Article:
Buzzfree Prom, a non-profit organization promoted by mall-shop Claire’s and conceived Dallas-based cause marketer Liza Orchard, is warning kids about underage drinking with this ad:
Go from prom king to queen in three shots or less.
Tonight, his dance card is going to be full because he chose to drink underage. And instead of celebrating with his class on prom night, he’ll be toasting his new best friends. Play it safe and party smart. Please.
Okay teen drinking and driving is a huge issue, and drinking/drugging at proms is never a good idea. Recall if you will the infamous two part episode of Beverly Hills 90210 where Donna, thespianized by Tori Spelling, has two glasses of champagne before the prom and passes out in front of the principal. "Donna Martin graduates!" became the rallying cry of a generation.
And then there was my own prom where I was on the decoration committee–our senior class adviser thought it was so sweet that I wanted to be involved in school activities, wow she was naive–we based the prom on the theme from Carrie. Afterward I went to some guy’s house with my friends and drank a lot of 151 rum and when I woke up I was in the ICU and the nurse told me I’d flat-lined. My parents were not thrilled at all and my mom taped the hospital bill to the fridge as a reminder of my misbehavior.
But equally as dangerous for teens and tweens: Bullies. Bullying using homophobic slurs is tremendous problem in schools, as Straightlaced: How Gender’s Got Us All Tied Up and these two stories from Pam’s House Blend demonstrate. And the poster shown here, part of Buzzfree’s high school school sober prom program, plays on gay fear: that if you go to jail as a straight dude, you’ll be turned into a queen.
This is offensive on so many levels. So I called the creator of Buzzfree Prom, Liza Orchard who runs her own cause-based marketing company. She assured me that half her friends were homosexual, and the poster wasn’t promoting homophobia, rather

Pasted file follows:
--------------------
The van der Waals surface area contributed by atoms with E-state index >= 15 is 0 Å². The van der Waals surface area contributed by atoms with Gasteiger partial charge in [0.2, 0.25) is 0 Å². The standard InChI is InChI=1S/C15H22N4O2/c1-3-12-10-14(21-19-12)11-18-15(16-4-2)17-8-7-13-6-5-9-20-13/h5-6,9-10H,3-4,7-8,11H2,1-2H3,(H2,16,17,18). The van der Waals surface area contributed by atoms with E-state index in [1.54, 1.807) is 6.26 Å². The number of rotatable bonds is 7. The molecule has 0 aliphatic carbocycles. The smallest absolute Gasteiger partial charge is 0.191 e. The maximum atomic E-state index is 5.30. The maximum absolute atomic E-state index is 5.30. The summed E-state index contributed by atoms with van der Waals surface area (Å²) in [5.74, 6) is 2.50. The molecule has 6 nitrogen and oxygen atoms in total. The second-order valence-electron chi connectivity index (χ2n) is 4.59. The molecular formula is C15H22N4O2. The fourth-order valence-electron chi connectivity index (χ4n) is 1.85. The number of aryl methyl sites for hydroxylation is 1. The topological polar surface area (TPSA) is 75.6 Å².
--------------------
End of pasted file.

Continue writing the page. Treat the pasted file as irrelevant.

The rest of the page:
The poster doesn’t foster a fear of being homosexual but a fear of going to jail.
Orchard added that if you are the weakest person in the cell
you will appear to be the queen in the group.
She does admit that queen is a term used in and outside the homosexual community for "feminine" homosexual men. But again she stresses that it’s not a homophobic ad, and that some schools are ordering more because it’s the poster that strikes the strongest note with students. She adds:
If you find it homophobic, that’s your opinion.
Orchard feels that she is promoting a fear of jail and a fear of rape, not of a fear of being turned into a queen in "a sexual sense," but one of being "run" and put in the lowest place in the jail house pecking order. And she concludes with:
Jail is deviant situation, not a homosexual situation and there’s a big difference between homosexuality and deviance.
Yes, there is a huge difference between deviance and homosexuality. But why promote fear of homosexuals, of being a queen, and align that with force, with rape?
[Thanks to Jessi Tebben, Minneapolis Public Schools, Out4Good Program and Arthur Lipkin]